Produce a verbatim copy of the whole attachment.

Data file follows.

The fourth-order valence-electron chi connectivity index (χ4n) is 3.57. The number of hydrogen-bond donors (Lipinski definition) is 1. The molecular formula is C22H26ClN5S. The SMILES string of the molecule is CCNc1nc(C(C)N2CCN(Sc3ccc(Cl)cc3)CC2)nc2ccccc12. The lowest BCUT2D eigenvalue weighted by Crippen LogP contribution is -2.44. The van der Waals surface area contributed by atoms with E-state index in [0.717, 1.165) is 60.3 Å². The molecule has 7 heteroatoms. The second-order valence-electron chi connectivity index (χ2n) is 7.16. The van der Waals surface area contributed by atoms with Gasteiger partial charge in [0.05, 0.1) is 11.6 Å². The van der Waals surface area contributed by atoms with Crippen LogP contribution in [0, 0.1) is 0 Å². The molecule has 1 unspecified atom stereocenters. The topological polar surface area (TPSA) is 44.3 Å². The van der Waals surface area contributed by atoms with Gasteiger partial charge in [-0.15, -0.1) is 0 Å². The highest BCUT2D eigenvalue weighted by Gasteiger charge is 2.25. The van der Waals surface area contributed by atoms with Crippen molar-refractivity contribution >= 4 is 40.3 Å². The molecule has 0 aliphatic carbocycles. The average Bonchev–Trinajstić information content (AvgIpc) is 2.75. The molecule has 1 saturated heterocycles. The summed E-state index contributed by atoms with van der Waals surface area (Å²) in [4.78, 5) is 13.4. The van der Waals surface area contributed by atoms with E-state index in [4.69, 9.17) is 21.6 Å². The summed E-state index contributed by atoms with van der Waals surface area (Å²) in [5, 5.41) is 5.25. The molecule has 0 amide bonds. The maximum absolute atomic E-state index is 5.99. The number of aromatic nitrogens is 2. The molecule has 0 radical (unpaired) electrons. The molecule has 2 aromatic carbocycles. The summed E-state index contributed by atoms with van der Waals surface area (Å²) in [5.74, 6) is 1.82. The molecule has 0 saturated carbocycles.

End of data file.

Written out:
The fourth-order valence-electron chi connectivity index (χ4n) is 3.57. The number of hydrogen-bond donors (Lipinski definition) is 1. The molecular formula is C22H26ClN5S. The SMILES string of the molecule is CCNc1nc(C(C)N2CCN(Sc3ccc(Cl)cc3)CC2)nc2ccccc12. The lowest BCUT2D eigenvalue weighted by Crippen LogP contribution is -2.44. The van der Waals surface area contributed by atoms with E-state index in [0.717, 1.165) is 60.3 Å². The molecule has 7 heteroatoms. The second-order valence-electron chi connectivity index (χ2n) is 7.16. The van der Waals surface area contributed by atoms with Gasteiger partial charge in [0.05, 0.1) is 11.6 Å². The van der Waals surface area contributed by atoms with Crippen LogP contribution in [0, 0.1) is 0 Å². The molecule has 1 unspecified atom stereocenters. The topological polar surface area (TPSA) is 44.3 Å². The van der Waals surface area contributed by atoms with Gasteiger partial charge in [-0.15, -0.1) is 0 Å². The highest BCUT2D eigenvalue weighted by Gasteiger charge is 2.25. The van der Waals surface area contributed by atoms with Crippen molar-refractivity contribution >= 4 is 40.3 Å². The molecule has 0 aliphatic carbocycles. The average Bonchev–Trinajstić information content (AvgIpc) is 2.75. The molecule has 1 saturated heterocycles. The summed E-state index contributed by atoms with van der Waals surface area (Å²) in [4.78, 5) is 13.4. The van der Waals surface area contributed by atoms with E-state index in [4.69, 9.17) is 21.6 Å². The summed E-state index contributed by atoms with van der Waals surface area (Å²) in [5, 5.41) is 5.25. The molecule has 0 amide bonds. The maximum absolute atomic E-state index is 5.99. The number of aromatic nitrogens is 2. The molecule has 0 radical (unpaired) electrons. The molecule has 2 aromatic carbocycles. The summed E-state index contributed by atoms with van der Waals surface area (Å²) in [5.74, 6) is 1.82. The molecule has 0 saturated carbocycles.